= 1 p.m., Channel 2: N.Y. Jets at Pittsburgh (with Jim Nantz and Phil Simms) instead of Denver-Oakland. Fox also has Atlanta-Seattle in this window.
= 5:15 p.m., Channel 4: Green Bay at New England (with Al Michaels, Cris Collinsworth and Andrea Kremer)
= 5:30 p.m., ESPN: Chicago at Minnesota (with Mike Tirico, Ron Jaworski and Jon Gruden). Monday’s game marks the 29th anniversary to the day (Dec. 20, 1981) that the Vikings played their last home NFL game outdoors, a 10-6 loss to the Chiefs in their final game at Metropolitan Stadium. ESPN says the telecast will begin with a Frank Gifford MNF vignette highlighting the 2009 MNF season finale when the Bears defeated the playoff-bound Vikings 36-30 in overtime in frigid late-December conditions at Soldier Field in Chicago.
= 5:30 p.m., NFL Network: Carolina at Pittsburgh (with Bob Papa, Joe Theisman and Matt Millen)
== Mixed in with ESPN’s college basketball coverage on Saturday: Dave Pasch and Bob Knight call USC’s game at No. 3 Kansas (ESPN, 9 a.m.), while Dave Flemming and Miles Simon do Loyola Marymount’s home game against Florida State (ESPNU, 8 p.m.).
== Lakers radio play-by-play man Spero Dedes deviates from the team’s current road trip (leaving Philadelphia after Friday’s game and returning to Toronto for Sunday’s game) to call Saturday’s South Carolina-Ohio State game in Columbus, Ohio, for CBS (Channel 2, 11 a.m.) with Bill Raftery.
== A rundown of the CIF state high school football games tonight and Saturday on FSW:
= Today, 4 p.m.: D-IV Championship: Brookside Christian (Stockton) vs. Bishop’s School (La Jolla) with Chris McGee, Mike Pawlawski and Courtney Jones.
= Today, 7:30 p.m.: D-I Championship: Palo Alto vs. Centennial (Corona), with McGee, Pawalski and Jones.
= Saturday, noon: D-III Championship: Escalon vs. Madison (San Diego), with McGee, John Jackson and Jones.
= Saturday, 3:30 p.m.: D-II Championship: Folsom vs. Serra (Gardena), with Jim Kozimor, Petros Papadakis and Dan Dibley.
= Saturday, 7:30 p.m.: Open Division Championship: De La Salle (Concord) vs. Servite ( Anaheim), with Kozimor, Papadakis and Dibley.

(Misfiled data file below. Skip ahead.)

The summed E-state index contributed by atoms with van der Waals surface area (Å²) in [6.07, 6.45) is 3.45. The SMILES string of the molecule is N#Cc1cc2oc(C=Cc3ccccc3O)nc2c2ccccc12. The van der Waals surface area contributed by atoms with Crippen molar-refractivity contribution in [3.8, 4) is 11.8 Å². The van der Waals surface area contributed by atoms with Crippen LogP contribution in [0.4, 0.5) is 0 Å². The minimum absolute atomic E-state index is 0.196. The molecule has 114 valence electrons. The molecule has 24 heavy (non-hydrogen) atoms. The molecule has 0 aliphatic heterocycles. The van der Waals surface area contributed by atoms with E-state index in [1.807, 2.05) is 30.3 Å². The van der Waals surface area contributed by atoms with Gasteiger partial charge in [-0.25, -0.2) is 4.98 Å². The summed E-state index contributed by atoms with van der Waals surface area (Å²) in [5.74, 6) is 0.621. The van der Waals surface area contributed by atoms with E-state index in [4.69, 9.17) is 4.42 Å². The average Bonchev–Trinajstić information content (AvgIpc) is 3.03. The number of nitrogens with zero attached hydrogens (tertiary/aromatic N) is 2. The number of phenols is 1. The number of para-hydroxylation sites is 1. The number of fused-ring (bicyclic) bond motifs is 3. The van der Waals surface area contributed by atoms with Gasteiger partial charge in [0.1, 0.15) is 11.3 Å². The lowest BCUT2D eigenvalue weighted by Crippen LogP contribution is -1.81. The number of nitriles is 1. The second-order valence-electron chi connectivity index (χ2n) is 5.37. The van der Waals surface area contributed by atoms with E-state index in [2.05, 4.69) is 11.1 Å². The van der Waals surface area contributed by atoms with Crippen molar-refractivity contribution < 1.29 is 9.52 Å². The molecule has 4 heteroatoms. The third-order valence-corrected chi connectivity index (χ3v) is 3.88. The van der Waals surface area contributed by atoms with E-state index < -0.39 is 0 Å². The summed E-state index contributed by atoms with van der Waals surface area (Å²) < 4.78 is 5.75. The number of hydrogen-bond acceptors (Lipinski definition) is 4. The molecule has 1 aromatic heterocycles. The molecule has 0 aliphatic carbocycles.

Brody Brazil and Jackson host the between-game desk.
== “The Climb: UConn’s Quest for Perfection,” a documentary four-part series on the women’s basketball team that aired during the 2010 postseason in March, will re-air on ESPNU on Sunday from 5-7 p.m. prior to a reair of the UConn-Ohio State game (which is live at 2 p.m.).
== CBS annual one-hour special, “Championships of the NCAA” (Saturday, 10 a.m.) includes video of USC’s men’s water polo title, as well a stories and highlights from cross country, field hockey, soccer and volleyball. Sam Ryan hosts.
== A real-time coverage of a Jan. 15 no-limit Texas Hold ‘em poker tournament in the Bahamas (albeit, on a one-hour delay) is ESPN2’s next step in taking televised card playing to another level. The World Series of Poker is edited and aired on tape-delay, which prevents cheating and tightens the event for broadcast. This one is supposed to allow views to see things as they happen – including longer lulls – while knowing what cards the players are holding. “For the first time viewers at home will see a poker telecast from start to finish, with all the strategy of world-class poker players playing in real time and completely unedited,” said Matt Volk, ESPN manager of programming and acquisitions.